In 'Traps,' MacKenzie Bezos introduces us to four very different and disparate women; Dana, a young woman working as a security guard, Jessica, a well-to-do housewife, Vivian, a very young mother, and Lynn, an older woman who lives on a ranch. Taken out of context, there's a random feel to these choices. These women have no connection.
But they are clearly the main characters in this novel. The prose speaks to the reader, and tells us about them. It is compellingly clear that we are meeting them for a reason. They are prickly, fascinating and very real. Will they — how will they — come together? Read slowly and savor the journey — you have just a little more than 200 pages to find out.
'Traps' is an intense and fascinating take on the novel of suspense. From the first paragraph, the prose hews close the characters while simultaneously keeping a certain circumspect distance. Bezos takes us down to a granular level of details with such skill that you might find yourself observing you own life in her prose voice. Dialogue is clipped and natural, never showy. What's left unsaid is just as present as the topic of any given conversation. Even introspection is trimmed to a character level. Jessica is rather self-absorbed, Dana much less so — at least at first. Bezos creates stunningly memorable scenes and characters with a minimum of fuss. Every once in a while, she'll pull back and remind us that there is a storyteller who will never be in the story. It's an unsettling effect that ratchets up the tension.
The four main characters we will get to know as the novel progresses have the frailty and flaws of people who might be in your life. A large part of the suspense here comes from getting to know each of these women. Bezos makes this worth our time, giving us women who have a raw edge; if there's a similarity between any of the main characters, it's that they all have some quite reasonable and realistic source of unhappiness in their lives. Some of these reasons are rather threatening, but Bezos also goes to some lengths to make sure that while we empathize with their problems, we never pity them. This novel has hard edges.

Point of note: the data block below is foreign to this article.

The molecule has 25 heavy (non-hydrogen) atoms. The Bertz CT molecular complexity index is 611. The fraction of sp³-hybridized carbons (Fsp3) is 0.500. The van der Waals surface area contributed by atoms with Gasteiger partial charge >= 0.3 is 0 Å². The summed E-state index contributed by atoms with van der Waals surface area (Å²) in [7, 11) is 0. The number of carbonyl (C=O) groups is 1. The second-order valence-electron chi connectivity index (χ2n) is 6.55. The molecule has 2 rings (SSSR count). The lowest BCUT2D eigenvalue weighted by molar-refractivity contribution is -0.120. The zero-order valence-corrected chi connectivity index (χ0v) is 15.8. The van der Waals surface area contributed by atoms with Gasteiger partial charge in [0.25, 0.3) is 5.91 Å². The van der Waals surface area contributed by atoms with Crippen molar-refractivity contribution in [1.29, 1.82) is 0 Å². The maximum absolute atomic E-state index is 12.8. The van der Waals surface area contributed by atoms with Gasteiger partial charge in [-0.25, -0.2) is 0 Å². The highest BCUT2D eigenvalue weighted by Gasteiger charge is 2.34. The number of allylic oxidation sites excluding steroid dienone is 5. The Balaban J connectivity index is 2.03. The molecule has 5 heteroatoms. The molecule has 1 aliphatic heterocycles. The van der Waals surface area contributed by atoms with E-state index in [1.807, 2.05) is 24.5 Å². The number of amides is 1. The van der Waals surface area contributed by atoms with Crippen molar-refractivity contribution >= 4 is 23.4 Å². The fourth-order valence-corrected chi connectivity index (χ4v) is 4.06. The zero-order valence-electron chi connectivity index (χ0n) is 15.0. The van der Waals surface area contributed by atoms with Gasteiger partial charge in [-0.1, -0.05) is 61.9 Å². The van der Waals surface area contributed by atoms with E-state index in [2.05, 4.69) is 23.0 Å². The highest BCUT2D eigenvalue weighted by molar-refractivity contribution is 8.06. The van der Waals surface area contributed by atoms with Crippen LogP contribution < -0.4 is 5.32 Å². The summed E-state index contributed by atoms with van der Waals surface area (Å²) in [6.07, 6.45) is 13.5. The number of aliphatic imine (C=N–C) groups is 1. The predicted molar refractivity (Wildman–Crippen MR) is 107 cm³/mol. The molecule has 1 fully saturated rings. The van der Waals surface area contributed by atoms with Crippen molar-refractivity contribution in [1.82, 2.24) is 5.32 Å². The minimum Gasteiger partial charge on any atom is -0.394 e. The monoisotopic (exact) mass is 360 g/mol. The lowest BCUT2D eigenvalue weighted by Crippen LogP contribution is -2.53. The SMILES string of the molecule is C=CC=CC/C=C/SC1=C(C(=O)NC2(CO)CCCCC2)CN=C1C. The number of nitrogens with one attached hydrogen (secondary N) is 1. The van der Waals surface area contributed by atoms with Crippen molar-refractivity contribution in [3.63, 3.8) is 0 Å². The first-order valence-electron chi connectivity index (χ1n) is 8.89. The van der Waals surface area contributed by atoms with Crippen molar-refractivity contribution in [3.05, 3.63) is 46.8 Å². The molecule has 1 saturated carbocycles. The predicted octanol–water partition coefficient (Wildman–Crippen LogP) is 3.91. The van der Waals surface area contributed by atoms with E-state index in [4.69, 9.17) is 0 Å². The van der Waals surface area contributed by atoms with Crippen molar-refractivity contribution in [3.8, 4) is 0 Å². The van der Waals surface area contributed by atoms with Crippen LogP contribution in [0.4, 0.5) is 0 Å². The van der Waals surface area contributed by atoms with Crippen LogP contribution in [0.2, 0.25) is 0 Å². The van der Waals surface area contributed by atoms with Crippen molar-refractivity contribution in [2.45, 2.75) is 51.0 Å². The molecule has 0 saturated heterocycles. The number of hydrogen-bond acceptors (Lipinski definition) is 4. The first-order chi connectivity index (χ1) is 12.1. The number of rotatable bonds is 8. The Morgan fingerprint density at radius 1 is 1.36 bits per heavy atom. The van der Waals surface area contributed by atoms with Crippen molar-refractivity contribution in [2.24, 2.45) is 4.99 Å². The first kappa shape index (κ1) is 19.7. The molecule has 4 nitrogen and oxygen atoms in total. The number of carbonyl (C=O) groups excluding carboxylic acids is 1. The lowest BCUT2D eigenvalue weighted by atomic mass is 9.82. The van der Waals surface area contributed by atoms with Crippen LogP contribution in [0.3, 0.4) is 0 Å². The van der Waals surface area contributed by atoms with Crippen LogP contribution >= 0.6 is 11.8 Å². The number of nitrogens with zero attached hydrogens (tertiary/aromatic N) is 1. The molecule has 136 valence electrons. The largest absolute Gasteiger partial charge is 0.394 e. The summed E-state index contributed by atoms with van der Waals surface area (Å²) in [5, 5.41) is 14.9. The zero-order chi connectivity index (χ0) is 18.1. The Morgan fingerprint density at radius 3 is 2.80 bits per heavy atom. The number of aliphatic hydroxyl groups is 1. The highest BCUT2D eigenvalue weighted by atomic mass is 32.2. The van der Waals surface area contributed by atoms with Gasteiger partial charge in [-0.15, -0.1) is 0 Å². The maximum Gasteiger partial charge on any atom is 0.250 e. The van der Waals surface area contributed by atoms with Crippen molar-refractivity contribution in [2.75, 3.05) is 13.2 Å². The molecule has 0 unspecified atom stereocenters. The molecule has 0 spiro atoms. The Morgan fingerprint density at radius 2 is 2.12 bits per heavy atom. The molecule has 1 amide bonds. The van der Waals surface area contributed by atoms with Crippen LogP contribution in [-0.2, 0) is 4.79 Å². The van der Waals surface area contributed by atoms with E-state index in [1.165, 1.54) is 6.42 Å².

The general perspectives move from one woman to the next, but the cast is fairly large and memorable for such a short novel. Every character has men and other women in their lives, and surprisingly, Bezos is able to write them with the proper density so that we can keep them all straight and know who fits where into her increasingly intricate plot machine and in what manner. No matter who we are with, the book is enjoyable to read, and the tension steps up with every page turned.
'Traps' derives a lot of its reading fun from the variety of echoes, reverberations and coincidences that show up just often enough to add effectively to the suspense. Bezos treads a very fine line and always manages to stay on the right side of showing us synchronicity in the details of the lives she describes. There's just a hint of the uncanny in 'Traps,' and it works to the novel's advantage.
Ultimately, 'Traps' captures a rough, authentic, American vibe, keeping readers riveted with the most essential and intense mystery that a great writer can summon — who are these people? Bezos makes us want to know from the beginning, makes every step of the journey, realistic, intense and compelling, and ultimately delivers a very satisfying whole.
'Traps' offers a lot of food for thought with its characters and their lives, but those aspects are subsumed into story, into a story that makes us care, that makes us want to know, makes us read. After finishing the book, when we do know, we want to read again, because the knowledge we now have has changed our perceptions. Even if, having read the book, we know every aspect of it, we still want to know how it feels to learn — now that we know.
New to the Agony Column
09-18-15: Commentary : William T. Vollman Amidst 'The Dying Grass' : An Epic Exploration of Simultaneity
08-21-15: Agony Column Podcast News Report : Senator Claire McCaskill is 'Plenty Ladylike' : Internalizing Determination to Overcome Sexism [Incudes Time to Read EP 211: Claire McCaskill, Plenty Ladylike, plus A 2015 Interview with Senator Claire McCaskill]
Agony Column Podcast News Report : Emily Schultz Unleashes 'The Blondes' : A Cure by Color [Incudes Time to Read EP 210: Emily Schultz, The Blondes, plus A 2015 Interview with Emily Schultz]